Thursday, July 19, 2018

If you live in NJ, you someday could be taxed drip by drip

Matt Arco reports for

Critics of New Jersey's high taxes say residents have to pony up for everything but the kitchen sink.

Well, the kitchen sink could soon be added to that.
A state lawmaker is proposing a tax on tap water to revamp New Jersey's aging pipelines.
State Sen. Bob Smith, D-Middlesex, says water pipelines across the state are old, they're decaying, they pose a serious health risk and the issue is getting worse.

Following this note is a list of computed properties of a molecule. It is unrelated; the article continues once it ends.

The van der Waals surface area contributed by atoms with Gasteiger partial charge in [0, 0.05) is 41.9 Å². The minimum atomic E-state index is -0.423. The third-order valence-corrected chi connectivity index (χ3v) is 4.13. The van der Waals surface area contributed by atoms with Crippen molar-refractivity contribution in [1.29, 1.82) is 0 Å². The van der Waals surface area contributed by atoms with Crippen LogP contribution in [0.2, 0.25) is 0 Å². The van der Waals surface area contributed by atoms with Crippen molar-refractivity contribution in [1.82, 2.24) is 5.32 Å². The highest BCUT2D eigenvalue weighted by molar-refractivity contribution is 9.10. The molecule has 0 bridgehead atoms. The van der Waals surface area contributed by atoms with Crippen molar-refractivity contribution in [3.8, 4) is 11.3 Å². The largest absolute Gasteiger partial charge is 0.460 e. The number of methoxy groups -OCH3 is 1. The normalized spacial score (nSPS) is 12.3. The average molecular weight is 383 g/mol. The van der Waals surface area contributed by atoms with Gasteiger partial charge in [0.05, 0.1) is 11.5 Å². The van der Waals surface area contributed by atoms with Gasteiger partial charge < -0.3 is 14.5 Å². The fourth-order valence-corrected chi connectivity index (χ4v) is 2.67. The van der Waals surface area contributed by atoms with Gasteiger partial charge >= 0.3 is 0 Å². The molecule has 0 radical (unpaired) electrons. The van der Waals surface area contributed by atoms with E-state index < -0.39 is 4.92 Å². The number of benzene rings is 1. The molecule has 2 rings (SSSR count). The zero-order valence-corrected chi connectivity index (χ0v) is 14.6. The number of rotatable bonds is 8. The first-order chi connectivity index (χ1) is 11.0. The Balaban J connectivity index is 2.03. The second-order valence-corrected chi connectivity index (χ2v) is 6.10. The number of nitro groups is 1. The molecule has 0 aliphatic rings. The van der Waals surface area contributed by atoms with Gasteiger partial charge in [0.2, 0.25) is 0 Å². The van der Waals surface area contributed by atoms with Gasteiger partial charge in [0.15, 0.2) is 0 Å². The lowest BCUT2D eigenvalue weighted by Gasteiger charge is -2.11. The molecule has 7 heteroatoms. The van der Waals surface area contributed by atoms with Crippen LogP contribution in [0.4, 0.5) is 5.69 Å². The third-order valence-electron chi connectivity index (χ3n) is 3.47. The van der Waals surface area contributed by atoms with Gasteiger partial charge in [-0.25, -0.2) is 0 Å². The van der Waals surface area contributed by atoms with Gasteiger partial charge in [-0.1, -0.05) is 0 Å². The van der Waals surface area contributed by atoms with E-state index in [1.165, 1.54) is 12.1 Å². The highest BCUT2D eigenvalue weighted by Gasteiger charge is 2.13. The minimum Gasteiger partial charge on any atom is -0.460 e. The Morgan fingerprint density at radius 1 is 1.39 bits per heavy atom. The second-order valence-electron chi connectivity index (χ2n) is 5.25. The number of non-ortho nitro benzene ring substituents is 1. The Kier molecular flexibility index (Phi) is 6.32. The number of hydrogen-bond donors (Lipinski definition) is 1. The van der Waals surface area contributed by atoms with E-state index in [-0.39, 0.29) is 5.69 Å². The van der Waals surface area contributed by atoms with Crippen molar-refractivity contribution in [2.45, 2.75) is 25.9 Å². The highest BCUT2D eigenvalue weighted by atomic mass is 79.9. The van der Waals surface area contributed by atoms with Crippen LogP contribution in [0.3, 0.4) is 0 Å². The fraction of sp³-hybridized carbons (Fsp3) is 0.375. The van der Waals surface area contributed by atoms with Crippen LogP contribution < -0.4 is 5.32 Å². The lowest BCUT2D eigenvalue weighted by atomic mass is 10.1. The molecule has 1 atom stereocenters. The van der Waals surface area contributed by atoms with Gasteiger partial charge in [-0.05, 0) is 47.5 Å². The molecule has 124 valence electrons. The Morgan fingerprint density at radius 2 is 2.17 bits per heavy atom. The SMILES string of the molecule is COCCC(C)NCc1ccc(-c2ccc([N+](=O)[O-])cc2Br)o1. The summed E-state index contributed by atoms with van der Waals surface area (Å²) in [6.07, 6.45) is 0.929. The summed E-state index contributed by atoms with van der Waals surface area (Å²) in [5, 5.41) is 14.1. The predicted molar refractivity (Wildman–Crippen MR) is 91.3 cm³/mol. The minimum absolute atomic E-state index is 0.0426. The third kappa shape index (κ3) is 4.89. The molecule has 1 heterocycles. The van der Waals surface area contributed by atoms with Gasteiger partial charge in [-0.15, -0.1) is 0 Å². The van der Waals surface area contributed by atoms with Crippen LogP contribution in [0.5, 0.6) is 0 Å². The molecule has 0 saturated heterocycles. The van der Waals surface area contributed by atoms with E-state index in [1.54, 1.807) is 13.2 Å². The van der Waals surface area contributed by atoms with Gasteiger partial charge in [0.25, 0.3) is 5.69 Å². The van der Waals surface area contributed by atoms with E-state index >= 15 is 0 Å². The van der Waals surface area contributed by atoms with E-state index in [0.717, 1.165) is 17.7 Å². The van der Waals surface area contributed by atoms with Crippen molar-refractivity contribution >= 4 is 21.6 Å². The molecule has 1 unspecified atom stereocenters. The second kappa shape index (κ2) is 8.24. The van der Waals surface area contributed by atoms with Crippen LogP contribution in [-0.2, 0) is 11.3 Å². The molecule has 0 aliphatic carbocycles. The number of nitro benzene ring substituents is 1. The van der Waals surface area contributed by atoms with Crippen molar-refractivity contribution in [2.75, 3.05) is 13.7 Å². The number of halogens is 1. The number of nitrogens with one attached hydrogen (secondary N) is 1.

"There is a big problem and it is a problem that affects your health, your kid's health and your grandchildren's health," Smith said. lei
He introduced legislation that would impose a 10-cent tax on every 1,000 gallons consumed, which Smith estimates would cost the average New Jersey household about $32 a year and would net the state about $150 million annually.
The money would be used to repair and replace aging infrastructure.
"Flint Michigan is an example of what happens when you allow your water (system) to deteriorate," Smith said, referring to the city's lead poisoning crisis.
"I think we can begin that public discussion and hopefully get a consensus that the public thinks it is the right thing to do," he said. "You can pay me now or you can pay me a lot more later."

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